[e2e] Wireless Networks. An Example: GPRS.
detlef.bosau at web.de
Mon Mar 11 05:19:39 PDT 2013
Because of the recent discussion on congestion control, let me please
refer to the following table,
which is taken from
"European Telecommunications Standards Institute. Digital cellular
telecommunications system (phase 2+); General Packet Radio Service
(GPRS); Service description; Stage 1. ETSI Standard EN 301 113
and to my understanding describes the SDU delivery times via GPRS from
the SGSN to the mobile.
GPRS Delay Classes
Hopefully, this table appears on the list, otherwise I would to have to
write it down in ASCII characters.
First, we can model this transport latency using the terms
"serialization delay" and "propagation delay". In GPRS the maximum cell
radius is about 32 kilometers, IIRC, so the propagation latency is
certainly less than 0,1 milliseconds. Hence we can simply neglect the
the propagation latency in this case.
So let's talk about the "serialization delay". For 1024 octets, this may
be up to 375 seconds, for 128 octets, it may be up to 250 seconds.
In the first example, the resulting throughput is about 22.8 bit/second.
The first question is, whether or not the RTT (the table above shows STT
from the SGSN to the terminal) is stationary, so that we can derive some
kind of RTO.
BTW: Deriving an RTO from an observed RTT via Chebycheff/Cantelli/Edge
is simply ridiculous here: The RTO is nothing but a, say, 0.95 quantile
and would be 375 seconds here, which is far to long for any practical
use. On the other hand, GPRS uses transport blocks / radio blocks for
transmission and has a quite precise knowledge of the distance
Antenna/Terminal (necessary for the GSM timing advance) and hence a much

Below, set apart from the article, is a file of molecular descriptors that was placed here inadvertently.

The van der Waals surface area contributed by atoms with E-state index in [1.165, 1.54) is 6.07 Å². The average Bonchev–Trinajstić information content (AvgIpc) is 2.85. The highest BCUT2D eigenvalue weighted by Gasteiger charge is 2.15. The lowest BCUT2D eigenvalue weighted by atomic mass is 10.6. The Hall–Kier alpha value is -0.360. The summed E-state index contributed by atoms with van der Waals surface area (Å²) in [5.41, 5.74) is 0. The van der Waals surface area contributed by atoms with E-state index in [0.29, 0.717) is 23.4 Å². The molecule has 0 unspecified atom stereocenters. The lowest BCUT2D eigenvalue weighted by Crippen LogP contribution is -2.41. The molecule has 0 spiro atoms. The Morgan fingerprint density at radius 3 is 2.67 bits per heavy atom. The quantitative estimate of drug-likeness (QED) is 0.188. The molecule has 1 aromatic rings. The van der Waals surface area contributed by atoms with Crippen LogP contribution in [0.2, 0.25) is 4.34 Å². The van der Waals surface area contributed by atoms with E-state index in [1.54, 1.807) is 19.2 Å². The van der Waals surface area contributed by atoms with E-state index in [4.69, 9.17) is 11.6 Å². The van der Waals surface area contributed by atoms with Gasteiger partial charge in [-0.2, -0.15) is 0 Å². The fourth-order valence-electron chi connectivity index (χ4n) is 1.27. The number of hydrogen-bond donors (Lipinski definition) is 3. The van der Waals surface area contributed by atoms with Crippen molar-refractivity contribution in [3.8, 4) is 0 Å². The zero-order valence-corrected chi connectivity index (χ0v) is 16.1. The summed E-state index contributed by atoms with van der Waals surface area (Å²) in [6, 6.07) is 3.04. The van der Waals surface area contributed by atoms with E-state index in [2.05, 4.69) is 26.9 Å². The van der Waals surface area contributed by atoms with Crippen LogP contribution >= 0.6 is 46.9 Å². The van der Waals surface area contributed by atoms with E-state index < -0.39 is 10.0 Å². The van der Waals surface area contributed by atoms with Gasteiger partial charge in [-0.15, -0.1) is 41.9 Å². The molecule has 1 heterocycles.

more realistic RTO for its own recovery layer.
I strongly expect objections here because I didn't mention the
appropriate reliability classes for the aforementioned delay classes.
IIRC, the "QoS Profile" for delay class 3 ensures an SDU corruption
probability less than 10^-9. So the recovery layer in that case is
extremely strong. Particularly, any loss differentiation
(corruption/congestion) is simply not necessary here. From TCP's point
of view, corruption is negligible here.
The second question is how we can explain the "serialization delay" and
which consequences must be drawn from a "serialization delay" 375 seconds.
I occasionally refered to "PERFORMANCE EVALUATION OF A
TCP PROXY IN WCDMA NETWORKS" by Meyer, Holtzke, Sachs. IEEE Wireless
Communications October 2003.
Throughout this paper, the authors talk about a "latency bandwidth
product" where "bandwidth" is the GPRS gross data rate 384 kBit/s. Even
a WCDMA "bandwidth", i.e. 2 MBit/s is mentioned.
So the reader is made to expect a "path capacity" 384 kbit/s * 375
seconds = 144.000 kbit. (750 Mbit respectively.)
And of course, this huge path capacity should be utilized by an
appropriate initial TCP window.
Now, neither the air interface in GPRS or UMTS has a path capacity
comparable to a 5 1/4" floppy disk nor the "serialization" of a 1024
octed SDU using a data rate 2 MBit/s lasts 375 seconds.
So, the interpretation of the delay als "serialization time" is at
least, say, strange, the so called "latency bandwidth" product in this
case is simply an abuse of Little's formula.
First of all, the "mean" value and the 0.95 quantiles in the table above
indicate that the transport latency exhibits an extreme skew. So, the
immediate question is, whether the expectations for service time, rate
of arrival and jobs in the system exist at all and hence whether or not
Little's law is applicable.
Second, what are the jobs in the "system"? Packets sent via GPRS or UMTS
are typically split up into a sequence of RLP blocks, so there are
blocks for new transmissions, there are blocks for repeated
transmissions, there are blocks for RLP control, hence the data to be
transmitted (represented by the first transmission only) are only a part
of the traffic in flight. And because GPRS offers only little adaptivity
in its channel- and line-coding, but QoS profiles with an extremely low
SDU corruption ratio, I strongly believe, that the payload interesting
for higher layers is only a minor part of the traffic in flight.
I did not yet get any sound explanation for the high transport times in
GPRS. However, I think the major part is more or less queueing delay.
And because the real air interface has hardly any "transient storage
capacity" at all, I think, a sliding window approach for GPRS networks
is completely inappropriate. We should use stop 'n wait here and that's it.
70565 Stuttgart Tel.: +49 711 5208031
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detlef.bosau at web.de http://www.detlef-bosau.de
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